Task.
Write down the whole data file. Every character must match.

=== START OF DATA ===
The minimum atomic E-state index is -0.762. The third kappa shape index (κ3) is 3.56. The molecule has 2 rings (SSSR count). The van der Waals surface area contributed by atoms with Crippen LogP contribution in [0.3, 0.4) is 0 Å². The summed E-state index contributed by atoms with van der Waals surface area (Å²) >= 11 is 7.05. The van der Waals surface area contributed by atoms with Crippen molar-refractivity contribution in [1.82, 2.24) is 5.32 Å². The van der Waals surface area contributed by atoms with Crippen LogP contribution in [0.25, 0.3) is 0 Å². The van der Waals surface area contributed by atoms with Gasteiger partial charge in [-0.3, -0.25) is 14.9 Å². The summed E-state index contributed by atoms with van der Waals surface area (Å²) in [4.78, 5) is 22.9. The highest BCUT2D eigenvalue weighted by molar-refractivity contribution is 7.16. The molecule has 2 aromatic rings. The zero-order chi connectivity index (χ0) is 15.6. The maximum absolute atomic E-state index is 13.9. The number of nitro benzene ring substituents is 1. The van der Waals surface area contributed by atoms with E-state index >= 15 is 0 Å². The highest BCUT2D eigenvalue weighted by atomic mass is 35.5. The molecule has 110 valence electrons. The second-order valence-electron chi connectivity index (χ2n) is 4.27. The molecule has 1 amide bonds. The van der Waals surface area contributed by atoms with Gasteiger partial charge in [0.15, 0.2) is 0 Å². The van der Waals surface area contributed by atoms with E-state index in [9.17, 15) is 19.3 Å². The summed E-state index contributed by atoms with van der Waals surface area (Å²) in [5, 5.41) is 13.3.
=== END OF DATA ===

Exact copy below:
The minimum atomic E-state index is -0.762. The third kappa shape index (κ3) is 3.56. The molecule has 2 rings (SSSR count). The van der Waals surface area contributed by atoms with Crippen LogP contribution in [0.3, 0.4) is 0 Å². The summed E-state index contributed by atoms with van der Waals surface area (Å²) >= 11 is 7.05. The van der Waals surface area contributed by atoms with Crippen molar-refractivity contribution in [1.82, 2.24) is 5.32 Å². The van der Waals surface area contributed by atoms with Crippen LogP contribution in [0.25, 0.3) is 0 Å². The van der Waals surface area contributed by atoms with Gasteiger partial charge in [-0.3, -0.25) is 14.9 Å². The summed E-state index contributed by atoms with van der Waals surface area (Å²) in [4.78, 5) is 22.9. The highest BCUT2D eigenvalue weighted by molar-refractivity contribution is 7.16. The molecule has 2 aromatic rings. The zero-order chi connectivity index (χ0) is 15.6. The maximum absolute atomic E-state index is 13.9. The number of nitro benzene ring substituents is 1. The van der Waals surface area contributed by atoms with E-state index >= 15 is 0 Å². The highest BCUT2D eigenvalue weighted by atomic mass is 35.5. The molecule has 110 valence electrons. The second-order valence-electron chi connectivity index (χ2n) is 4.27. The molecule has 1 amide bonds. The van der Waals surface area contributed by atoms with Gasteiger partial charge in [0.15, 0.2) is 0 Å². The van der Waals surface area contributed by atoms with E-state index in [9.17, 15) is 19.3 Å². The summed E-state index contributed by atoms with van der Waals surface area (Å²) in [5, 5.41) is 13.3.